Sunday afternoon. A blanket on the lawn, a cup of tea and the blue, blue sky above me.
And then, a low voice at the gate – a motherly, head-wrapped woman is summoning me to buy her wares, but aware that I have only a miniscule sum of cash, I politely explain that I have no money and ask her to come back at the end of the month when, perhaps, I might have some money to spend.
She asks if I want to see what she’s selling. No need to buy anything. Just have a look. Her honeyed tones are hard to resist, and I don’t want to appear rude, so I go to the gate and she produces three beautiful wooden bowls, smooth and symmetrical. They are her husband’s handiwork. She tramps from house to house selling them.
She begins to tell me her story. She’s from Zimbabwe and she has run out of days on her visa. She needs to sell the bowls to help fund their trip back home, so they can return to South Africa. They are living in one massive room in the city centre; one massive room crammed with people just like her. No electricity. We just sit in the dark, with some candles. This is the room she will return to when her papers are sorted, because it’s preferable to her life back home.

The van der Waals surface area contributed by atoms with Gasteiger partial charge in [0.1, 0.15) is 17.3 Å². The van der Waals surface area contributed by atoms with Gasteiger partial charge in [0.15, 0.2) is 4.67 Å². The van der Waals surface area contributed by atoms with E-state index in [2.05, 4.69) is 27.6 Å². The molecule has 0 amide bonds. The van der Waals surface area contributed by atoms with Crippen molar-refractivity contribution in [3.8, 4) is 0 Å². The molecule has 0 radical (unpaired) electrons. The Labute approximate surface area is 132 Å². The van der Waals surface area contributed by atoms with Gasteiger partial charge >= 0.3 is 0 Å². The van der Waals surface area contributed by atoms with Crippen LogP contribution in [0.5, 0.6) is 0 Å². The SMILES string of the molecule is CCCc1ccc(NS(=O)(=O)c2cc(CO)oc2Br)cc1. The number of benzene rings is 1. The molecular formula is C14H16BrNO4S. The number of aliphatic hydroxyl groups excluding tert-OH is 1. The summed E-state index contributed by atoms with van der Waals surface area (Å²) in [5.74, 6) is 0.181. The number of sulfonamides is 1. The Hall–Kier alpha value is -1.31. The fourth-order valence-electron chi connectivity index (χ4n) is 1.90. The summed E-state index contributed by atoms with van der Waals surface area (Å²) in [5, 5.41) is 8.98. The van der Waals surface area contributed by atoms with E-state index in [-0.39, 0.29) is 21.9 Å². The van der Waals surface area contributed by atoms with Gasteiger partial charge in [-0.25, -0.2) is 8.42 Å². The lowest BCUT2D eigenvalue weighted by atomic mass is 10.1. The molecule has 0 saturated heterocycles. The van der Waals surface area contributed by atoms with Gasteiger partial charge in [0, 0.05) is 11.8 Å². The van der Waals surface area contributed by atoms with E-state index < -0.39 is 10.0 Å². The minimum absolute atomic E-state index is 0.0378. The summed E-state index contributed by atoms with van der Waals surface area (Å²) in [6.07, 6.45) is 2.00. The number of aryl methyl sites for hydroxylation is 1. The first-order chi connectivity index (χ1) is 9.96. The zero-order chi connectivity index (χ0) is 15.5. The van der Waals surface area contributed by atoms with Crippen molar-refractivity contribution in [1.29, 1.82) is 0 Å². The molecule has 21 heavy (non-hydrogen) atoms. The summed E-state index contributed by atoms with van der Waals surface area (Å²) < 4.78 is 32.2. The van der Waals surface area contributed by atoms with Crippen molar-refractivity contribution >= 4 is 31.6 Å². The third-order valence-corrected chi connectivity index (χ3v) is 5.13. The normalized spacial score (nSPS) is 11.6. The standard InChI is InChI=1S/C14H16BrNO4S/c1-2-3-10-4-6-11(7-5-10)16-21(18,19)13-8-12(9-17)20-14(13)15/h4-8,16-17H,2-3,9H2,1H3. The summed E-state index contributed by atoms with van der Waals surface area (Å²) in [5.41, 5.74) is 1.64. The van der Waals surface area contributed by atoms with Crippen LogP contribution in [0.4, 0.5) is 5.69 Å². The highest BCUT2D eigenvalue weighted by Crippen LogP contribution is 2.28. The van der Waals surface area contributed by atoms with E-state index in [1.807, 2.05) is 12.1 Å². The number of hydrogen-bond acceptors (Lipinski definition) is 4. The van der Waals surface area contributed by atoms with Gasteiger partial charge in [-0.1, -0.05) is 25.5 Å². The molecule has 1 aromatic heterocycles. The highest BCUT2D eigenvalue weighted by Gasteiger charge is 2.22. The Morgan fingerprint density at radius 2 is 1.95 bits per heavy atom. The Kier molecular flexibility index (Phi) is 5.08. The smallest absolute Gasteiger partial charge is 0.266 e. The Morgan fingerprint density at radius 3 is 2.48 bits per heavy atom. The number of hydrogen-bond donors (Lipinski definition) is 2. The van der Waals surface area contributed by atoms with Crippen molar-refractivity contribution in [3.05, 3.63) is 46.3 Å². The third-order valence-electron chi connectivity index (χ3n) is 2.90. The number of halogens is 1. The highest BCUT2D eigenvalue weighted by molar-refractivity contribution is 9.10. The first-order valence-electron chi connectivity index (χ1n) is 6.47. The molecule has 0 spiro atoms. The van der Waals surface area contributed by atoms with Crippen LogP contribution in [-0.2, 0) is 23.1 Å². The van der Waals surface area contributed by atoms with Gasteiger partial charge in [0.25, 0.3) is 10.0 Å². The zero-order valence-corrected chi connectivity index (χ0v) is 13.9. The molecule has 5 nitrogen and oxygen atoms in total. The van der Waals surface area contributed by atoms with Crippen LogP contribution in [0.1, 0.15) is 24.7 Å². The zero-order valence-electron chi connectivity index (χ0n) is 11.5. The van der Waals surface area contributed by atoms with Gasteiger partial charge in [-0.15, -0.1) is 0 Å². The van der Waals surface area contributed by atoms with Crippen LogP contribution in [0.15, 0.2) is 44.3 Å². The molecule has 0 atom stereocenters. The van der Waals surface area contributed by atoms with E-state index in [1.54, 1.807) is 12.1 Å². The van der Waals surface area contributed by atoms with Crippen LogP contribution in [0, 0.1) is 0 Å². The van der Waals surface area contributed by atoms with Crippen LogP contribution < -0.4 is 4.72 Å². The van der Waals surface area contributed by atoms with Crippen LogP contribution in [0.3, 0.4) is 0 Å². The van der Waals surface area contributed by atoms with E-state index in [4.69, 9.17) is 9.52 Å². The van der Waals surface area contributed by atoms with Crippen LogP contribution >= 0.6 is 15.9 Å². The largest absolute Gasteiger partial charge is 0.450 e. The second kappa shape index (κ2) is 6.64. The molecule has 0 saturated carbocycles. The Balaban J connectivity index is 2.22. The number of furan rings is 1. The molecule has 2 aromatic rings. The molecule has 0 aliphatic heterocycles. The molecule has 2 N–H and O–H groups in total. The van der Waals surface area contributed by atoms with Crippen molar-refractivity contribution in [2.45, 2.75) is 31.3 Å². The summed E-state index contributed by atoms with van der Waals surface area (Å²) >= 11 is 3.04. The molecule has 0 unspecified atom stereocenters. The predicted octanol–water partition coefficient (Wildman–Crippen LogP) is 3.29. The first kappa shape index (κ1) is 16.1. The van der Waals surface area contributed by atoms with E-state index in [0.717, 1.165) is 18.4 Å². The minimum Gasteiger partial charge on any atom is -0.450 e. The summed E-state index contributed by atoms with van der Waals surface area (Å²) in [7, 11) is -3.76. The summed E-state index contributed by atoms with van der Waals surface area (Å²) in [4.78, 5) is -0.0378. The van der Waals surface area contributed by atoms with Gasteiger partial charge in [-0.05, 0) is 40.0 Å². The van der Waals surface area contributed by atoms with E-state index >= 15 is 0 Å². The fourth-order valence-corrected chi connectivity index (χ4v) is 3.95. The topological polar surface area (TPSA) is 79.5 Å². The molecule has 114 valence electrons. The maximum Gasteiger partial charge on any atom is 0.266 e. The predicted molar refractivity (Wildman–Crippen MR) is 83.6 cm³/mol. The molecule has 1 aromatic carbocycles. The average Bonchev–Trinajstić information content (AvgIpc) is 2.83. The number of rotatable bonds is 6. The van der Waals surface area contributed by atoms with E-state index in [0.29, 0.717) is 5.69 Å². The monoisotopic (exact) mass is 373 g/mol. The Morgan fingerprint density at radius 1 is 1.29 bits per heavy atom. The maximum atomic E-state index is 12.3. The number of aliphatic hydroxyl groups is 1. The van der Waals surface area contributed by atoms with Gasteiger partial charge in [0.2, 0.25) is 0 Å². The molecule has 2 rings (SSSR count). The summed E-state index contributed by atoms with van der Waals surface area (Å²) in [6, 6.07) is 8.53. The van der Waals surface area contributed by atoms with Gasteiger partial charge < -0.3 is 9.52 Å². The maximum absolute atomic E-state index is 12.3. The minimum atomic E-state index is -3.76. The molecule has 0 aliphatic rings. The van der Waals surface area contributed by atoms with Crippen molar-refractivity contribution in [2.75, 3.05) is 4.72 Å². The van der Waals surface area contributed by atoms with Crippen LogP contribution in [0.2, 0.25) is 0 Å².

She asks me to keep her wares till she can get back to retrieve them. Tsotsis stole my friend’s phone yesterday. I must get back before dark, before six o’clock. It’s dangerous in town.
I decline to keep the bowls. It feels too weighty a request to hold a family’s livelihood in my hands. Besides, the next door she knocks on could mean a sale. I tell her it’s four thirty. There’s time to get back before darkness falls. But I cannot keep her bowl.
I can see she understands, but her eyes are defeated. She shuffles off, her shoulders a little more stooped, her bowls tucked into a cloth bag. I pick up my blanket, my mug, and walk into my comfortable home, equally grateful and guilty, and sobered by the encounter, because I know she is but one story in a sea of others.
August 2, 2017 § 3 Comments
I’ve been working on the loveliest job – a grown-up grandchild wants to capture something of her grandparents’ lives while they’re still around to tell their stories, and hired me to ask the questions and compile the answers.